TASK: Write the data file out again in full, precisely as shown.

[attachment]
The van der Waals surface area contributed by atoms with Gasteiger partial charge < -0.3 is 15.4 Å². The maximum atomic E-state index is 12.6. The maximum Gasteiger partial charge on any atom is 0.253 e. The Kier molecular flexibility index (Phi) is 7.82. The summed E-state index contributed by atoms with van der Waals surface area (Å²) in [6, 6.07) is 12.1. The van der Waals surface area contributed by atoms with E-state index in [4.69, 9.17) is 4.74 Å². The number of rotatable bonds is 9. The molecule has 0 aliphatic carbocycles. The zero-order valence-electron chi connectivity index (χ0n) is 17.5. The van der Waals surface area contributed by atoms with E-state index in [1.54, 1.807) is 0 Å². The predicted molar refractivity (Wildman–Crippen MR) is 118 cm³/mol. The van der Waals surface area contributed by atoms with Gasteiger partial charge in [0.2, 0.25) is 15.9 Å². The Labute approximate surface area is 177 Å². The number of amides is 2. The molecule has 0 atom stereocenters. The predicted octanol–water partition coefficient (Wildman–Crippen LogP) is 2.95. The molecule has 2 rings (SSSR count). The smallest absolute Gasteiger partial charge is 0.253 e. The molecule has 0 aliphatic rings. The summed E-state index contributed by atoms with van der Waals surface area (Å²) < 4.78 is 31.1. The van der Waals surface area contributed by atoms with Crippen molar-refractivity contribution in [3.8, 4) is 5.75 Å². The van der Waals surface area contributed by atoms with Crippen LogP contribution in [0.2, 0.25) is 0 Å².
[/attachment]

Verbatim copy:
The van der Waals surface area contributed by atoms with Gasteiger partial charge < -0.3 is 15.4 Å². The maximum atomic E-state index is 12.6. The maximum Gasteiger partial charge on any atom is 0.253 e. The Kier molecular flexibility index (Phi) is 7.82. The summed E-state index contributed by atoms with van der Waals surface area (Å²) in [6, 6.07) is 12.1. The van der Waals surface area contributed by atoms with E-state index in [4.69, 9.17) is 4.74 Å². The number of rotatable bonds is 9. The molecule has 0 aliphatic carbocycles. The zero-order valence-electron chi connectivity index (χ0n) is 17.5. The van der Waals surface area contributed by atoms with E-state index in [1.54, 1.807) is 0 Å². The predicted molar refractivity (Wildman–Crippen MR) is 118 cm³/mol. The van der Waals surface area contributed by atoms with Gasteiger partial charge in [0.2, 0.25) is 15.9 Å². The Labute approximate surface area is 177 Å². The number of amides is 2. The molecule has 0 atom stereocenters. The predicted octanol–water partition coefficient (Wildman–Crippen LogP) is 2.95. The molecule has 2 rings (SSSR count). The smallest absolute Gasteiger partial charge is 0.253 e. The molecule has 0 aliphatic rings. The summed E-state index contributed by atoms with van der Waals surface area (Å²) < 4.78 is 31.1. The van der Waals surface area contributed by atoms with Crippen molar-refractivity contribution in [3.8, 4) is 5.75 Å². The van der Waals surface area contributed by atoms with Crippen LogP contribution in [0.2, 0.25) is 0 Å².